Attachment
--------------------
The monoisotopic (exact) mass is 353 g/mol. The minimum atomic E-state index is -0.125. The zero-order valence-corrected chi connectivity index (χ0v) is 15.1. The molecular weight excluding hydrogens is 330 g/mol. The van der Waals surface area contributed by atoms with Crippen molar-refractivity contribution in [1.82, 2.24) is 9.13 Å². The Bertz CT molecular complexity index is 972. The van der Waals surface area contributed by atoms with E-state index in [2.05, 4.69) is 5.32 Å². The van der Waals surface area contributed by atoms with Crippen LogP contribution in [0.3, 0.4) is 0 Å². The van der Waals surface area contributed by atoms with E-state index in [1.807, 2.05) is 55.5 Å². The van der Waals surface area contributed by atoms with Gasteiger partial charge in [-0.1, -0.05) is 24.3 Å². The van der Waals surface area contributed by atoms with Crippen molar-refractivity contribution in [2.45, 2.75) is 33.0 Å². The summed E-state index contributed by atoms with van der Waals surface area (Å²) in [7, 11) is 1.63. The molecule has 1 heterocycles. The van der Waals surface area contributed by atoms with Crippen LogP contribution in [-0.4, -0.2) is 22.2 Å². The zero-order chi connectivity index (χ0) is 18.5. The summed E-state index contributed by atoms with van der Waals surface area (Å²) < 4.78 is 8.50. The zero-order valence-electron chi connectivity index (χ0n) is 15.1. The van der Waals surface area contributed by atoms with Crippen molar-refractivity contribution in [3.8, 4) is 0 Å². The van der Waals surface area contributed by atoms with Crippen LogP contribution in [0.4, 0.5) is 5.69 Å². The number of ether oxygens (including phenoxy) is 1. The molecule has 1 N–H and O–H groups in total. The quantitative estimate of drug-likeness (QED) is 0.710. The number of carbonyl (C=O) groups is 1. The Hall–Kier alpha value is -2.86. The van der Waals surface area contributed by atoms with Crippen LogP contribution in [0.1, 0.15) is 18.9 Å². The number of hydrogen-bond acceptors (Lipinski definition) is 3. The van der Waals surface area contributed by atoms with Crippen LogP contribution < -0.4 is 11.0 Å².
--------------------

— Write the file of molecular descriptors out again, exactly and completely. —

The monoisotopic (exact) mass is 353 g/mol. The minimum atomic E-state index is -0.125. The zero-order valence-corrected chi connectivity index (χ0v) is 15.1. The molecular weight excluding hydrogens is 330 g/mol. The van der Waals surface area contributed by atoms with Crippen molar-refractivity contribution in [1.82, 2.24) is 9.13 Å². The Bertz CT molecular complexity index is 972. The van der Waals surface area contributed by atoms with E-state index in [2.05, 4.69) is 5.32 Å². The van der Waals surface area contributed by atoms with Crippen LogP contribution in [0.3, 0.4) is 0 Å². The van der Waals surface area contributed by atoms with E-state index in [1.807, 2.05) is 55.5 Å². The van der Waals surface area contributed by atoms with Gasteiger partial charge in [-0.1, -0.05) is 24.3 Å². The van der Waals surface area contributed by atoms with Crippen molar-refractivity contribution in [2.45, 2.75) is 33.0 Å². The summed E-state index contributed by atoms with van der Waals surface area (Å²) in [7, 11) is 1.63. The molecule has 1 heterocycles. The van der Waals surface area contributed by atoms with Crippen LogP contribution in [-0.4, -0.2) is 22.2 Å². The zero-order chi connectivity index (χ0) is 18.5. The summed E-state index contributed by atoms with van der Waals surface area (Å²) < 4.78 is 8.50. The zero-order valence-electron chi connectivity index (χ0n) is 15.1. The van der Waals surface area contributed by atoms with Crippen molar-refractivity contribution in [3.8, 4) is 0 Å². The van der Waals surface area contributed by atoms with Crippen LogP contribution in [0.4, 0.5) is 5.69 Å². The number of ether oxygens (including phenoxy) is 1. The molecule has 1 N–H and O–H groups in total. The quantitative estimate of drug-likeness (QED) is 0.710. The number of carbonyl (C=O) groups is 1. The Hall–Kier alpha value is -2.86. The van der Waals surface area contributed by atoms with Crippen LogP contribution in [0.1, 0.15) is 18.9 Å². The number of hydrogen-bond acceptors (Lipinski definition) is 3. The van der Waals surface area contributed by atoms with Crippen LogP contribution < -0.4 is 11.0 Å².